Researchers from Case Western Reserve University School of Medicine and the Dana-Farber Cancer Institute have made a fundamental discovery relevant to the understanding and treatment of heart failure
It does not say "prevent" heart-failure, anywhere in the article. It is implied in the article that treatment could be greatly improved by this therapy, however, I'm not sure where the line in the summary about prevention comes from.
NSA Agent 1: "Sir, we've intercepted a French transmission that I think you should take a look at"
NSA Agent 2: "Why, what does it say?"
(Transcript of translated Transmission reads) "Sir, we've intercepted an American transmission that I think you should take a look at"
Newly-published research using data commissioned by Congress shows big rises in patent troll activity over the last five years — from 22% to 40% of all patent suits filed, with 4 out of five litigants being patent trolls
However, the actual article states that
Not only has the number of cases increased, but so has the proportion of these non-product-related litigants, from 22 percent to 40 percent of cases filed. They found that four of the top five patent litigants in America exist solely to file lawsuits.
The missing word, in the summary, of course, is TOP, without which the summary makes very little sense, statistics and common-sense wise.
1) They went the Unity way and alienated all the users like me who use Linux because every single fucking thing is customizable. Not that Unity is not customizable at all, it's just that in terms of customizability it was a horrible, horrible regression. Also, for some insane reason, Ubuntu has become increasingly slow and bloated, I realized this when I made the switch to Arch Linux, on the recommendation of a friend.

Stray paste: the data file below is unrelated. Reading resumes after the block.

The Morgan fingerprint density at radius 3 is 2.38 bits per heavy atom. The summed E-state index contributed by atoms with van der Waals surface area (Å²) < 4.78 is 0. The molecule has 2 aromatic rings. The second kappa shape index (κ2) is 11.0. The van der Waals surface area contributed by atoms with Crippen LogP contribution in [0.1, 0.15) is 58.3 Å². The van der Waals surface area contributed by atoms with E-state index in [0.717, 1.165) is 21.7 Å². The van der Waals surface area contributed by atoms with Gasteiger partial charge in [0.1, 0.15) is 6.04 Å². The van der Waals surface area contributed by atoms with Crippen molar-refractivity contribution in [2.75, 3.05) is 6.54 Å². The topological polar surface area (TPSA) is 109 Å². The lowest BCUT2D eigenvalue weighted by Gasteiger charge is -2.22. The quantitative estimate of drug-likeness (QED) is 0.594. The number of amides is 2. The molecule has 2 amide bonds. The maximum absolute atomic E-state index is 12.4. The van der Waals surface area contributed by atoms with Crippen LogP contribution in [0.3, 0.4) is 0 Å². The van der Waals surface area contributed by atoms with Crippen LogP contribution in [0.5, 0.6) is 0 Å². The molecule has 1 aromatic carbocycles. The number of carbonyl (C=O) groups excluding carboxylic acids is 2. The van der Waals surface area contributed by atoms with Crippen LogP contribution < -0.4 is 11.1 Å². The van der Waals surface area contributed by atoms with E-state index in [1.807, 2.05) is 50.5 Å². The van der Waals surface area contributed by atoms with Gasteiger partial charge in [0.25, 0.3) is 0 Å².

2) They make decisions that increasingly cater to users who have just switched over from windows, hoping to give them a similar experience in order to enable painless migration. WAIT. "The same experience?" Seriously? They're running away from the windows experience for heaven's sake. Blow their minds, that's what you're supposed to do.
3) This is my personal belief, I may be wrong, but I think Linux will always remain an OS for the 2%, maybe at most the 5%. Why? Because most people don't want to spend time tweaking their OS, they see it as a waste of time. If Ubuntu keeps trying to cater to these users, trying to make them "switch-over" and thereby alienate their "power-users", I don't see them surviving. I've tried all the latest releases from the Ubuntu stable, I quadruple boot with Arch as my main OS, I've got Windows 7, OpenSuse and Ubuntu lying around on the other partitions. I currently prefer Ubuntu the least, I'm not kidding, I even like Win7 more. I've been using linux for over 8 years now. I loved Ubuntu at around the time of Hardy Heron. I hate to see the general direction in which they're headed at the moment.